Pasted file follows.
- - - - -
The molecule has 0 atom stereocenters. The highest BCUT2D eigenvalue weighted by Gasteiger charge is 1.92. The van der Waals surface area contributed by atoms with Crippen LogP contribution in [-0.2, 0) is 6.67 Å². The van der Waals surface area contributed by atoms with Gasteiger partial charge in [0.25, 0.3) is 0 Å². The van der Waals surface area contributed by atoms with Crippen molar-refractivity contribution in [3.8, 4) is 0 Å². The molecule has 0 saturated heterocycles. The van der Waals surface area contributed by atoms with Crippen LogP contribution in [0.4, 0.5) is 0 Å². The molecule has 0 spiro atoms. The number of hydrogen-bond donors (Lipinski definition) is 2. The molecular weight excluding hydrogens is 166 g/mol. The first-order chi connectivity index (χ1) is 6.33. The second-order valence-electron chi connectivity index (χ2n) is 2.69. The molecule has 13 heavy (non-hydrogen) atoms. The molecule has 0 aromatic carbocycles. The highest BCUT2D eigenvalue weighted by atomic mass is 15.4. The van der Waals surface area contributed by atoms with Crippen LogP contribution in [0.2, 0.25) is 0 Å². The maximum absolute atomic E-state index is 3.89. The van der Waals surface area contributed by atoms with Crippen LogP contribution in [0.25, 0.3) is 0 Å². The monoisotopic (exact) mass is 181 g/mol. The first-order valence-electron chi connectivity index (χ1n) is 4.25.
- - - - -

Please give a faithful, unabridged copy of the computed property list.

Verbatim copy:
The molecule has 0 atom stereocenters. The highest BCUT2D eigenvalue weighted by Gasteiger charge is 1.92. The van der Waals surface area contributed by atoms with Crippen LogP contribution in [-0.2, 0) is 6.67 Å². The van der Waals surface area contributed by atoms with Gasteiger partial charge in [0.25, 0.3) is 0 Å². The van der Waals surface area contributed by atoms with Crippen molar-refractivity contribution in [3.8, 4) is 0 Å². The molecule has 0 saturated heterocycles. The van der Waals surface area contributed by atoms with Crippen LogP contribution in [0.4, 0.5) is 0 Å². The molecule has 0 spiro atoms. The number of hydrogen-bond donors (Lipinski definition) is 2. The molecular weight excluding hydrogens is 166 g/mol. The first-order chi connectivity index (χ1) is 6.33. The second-order valence-electron chi connectivity index (χ2n) is 2.69. The molecule has 13 heavy (non-hydrogen) atoms. The molecule has 0 aromatic carbocycles. The highest BCUT2D eigenvalue weighted by atomic mass is 15.4. The van der Waals surface area contributed by atoms with Crippen LogP contribution in [0.2, 0.25) is 0 Å². The maximum absolute atomic E-state index is 3.89. The van der Waals surface area contributed by atoms with Crippen LogP contribution in [0.25, 0.3) is 0 Å². The monoisotopic (exact) mass is 181 g/mol. The first-order valence-electron chi connectivity index (χ1n) is 4.25.